Ramadan, Honoring the Quran 

Standard

Ramadan is first mentioned in the Quran as the month in which the Quran was sent, literally “sent down.” Thus its significance as a month of fasting (and other forms of abstention) is very closely related to the Quran. After all, the Quran is central to Islam; it is the sourcebook for the religion, for everything from jurisprudence to inspiration to wisdom of a more intellectual  nature. It is a guide to life, in essence whose language and presentation is often allegorical or via parables or metaphor, all this being expressed in one Arabic word mathal.  Continue reading

Advertisements

Ramadan 1: The Meaning of Ramadan

Standard

image
One could say Ramadan commemorates the tanzeel or sending down of the Qur’an, which occurred on the “Night of Power” or Laylat-ul-Qadr, a night the Quran describes as “better than a thousand months.” One fasts from the first thread of light of dawn until what the Qur’an mentions as “layl” or night, but which is usually interpreted as the first darkness, or sunset, although some wait longer to be sure it is really night. The fast includes not only food and drink (including water), but also abstention from profanity, smoking, sexual relations, and any other “impiety” such as lying, stealing, or fighting. War is prohibited except in actual self-defense. It is a sacred month, one of four, and the most sacred of all. Continue reading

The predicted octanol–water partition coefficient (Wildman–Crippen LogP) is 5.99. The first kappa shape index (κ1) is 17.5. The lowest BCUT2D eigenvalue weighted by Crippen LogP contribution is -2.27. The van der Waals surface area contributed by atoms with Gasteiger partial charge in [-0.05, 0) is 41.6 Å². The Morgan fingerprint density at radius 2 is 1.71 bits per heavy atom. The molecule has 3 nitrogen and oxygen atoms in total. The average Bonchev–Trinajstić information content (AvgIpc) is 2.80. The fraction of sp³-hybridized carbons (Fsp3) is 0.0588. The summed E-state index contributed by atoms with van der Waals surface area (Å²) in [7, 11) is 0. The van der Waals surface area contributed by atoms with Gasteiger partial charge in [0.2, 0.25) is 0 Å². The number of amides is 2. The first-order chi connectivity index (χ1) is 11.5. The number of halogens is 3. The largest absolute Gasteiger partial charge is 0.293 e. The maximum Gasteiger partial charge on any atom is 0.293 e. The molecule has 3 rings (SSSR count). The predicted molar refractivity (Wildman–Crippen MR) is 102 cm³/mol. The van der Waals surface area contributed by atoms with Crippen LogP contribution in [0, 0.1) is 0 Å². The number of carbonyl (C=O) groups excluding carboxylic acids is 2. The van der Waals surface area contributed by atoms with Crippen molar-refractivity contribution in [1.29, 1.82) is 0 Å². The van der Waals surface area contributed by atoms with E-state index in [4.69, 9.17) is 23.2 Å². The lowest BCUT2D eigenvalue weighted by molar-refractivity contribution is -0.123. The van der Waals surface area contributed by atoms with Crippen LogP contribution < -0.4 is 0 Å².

Ramadan: Time, Physical Worship and Limits

Standard

The days of Ramadan are flying by with so much to do, so little energy, and no time to write about it. Time and its fleeting nature is a topic the Quran discusses with some frequency, most often in reference to spending some of that time with thikr Allah, thinking about Allah, how we will meet Him in the Hereafter, and what we are doing to be better people, more compassionate and responsible. The difference between faith and denial is enormous——yet manifested in small ways, perhaps the change from one to the other could move a mountain, a change of mindset that may take a matter of seconds…
Continue reading

Day 3: The Power of Praise

Standard

“Praise” is an easy word to be glib about, saying such platitudes as “we must be grateful for all we have,” but the Quran mentions al-hamd so frequently and with such significance that I was struck with a lesser-noticed attribute: sheer power. Past the invocation or Bismallah, the first word in the Quran is al-hamd, or “praise.” But in a sense it is also the last word, as this aya indicates… Continue reading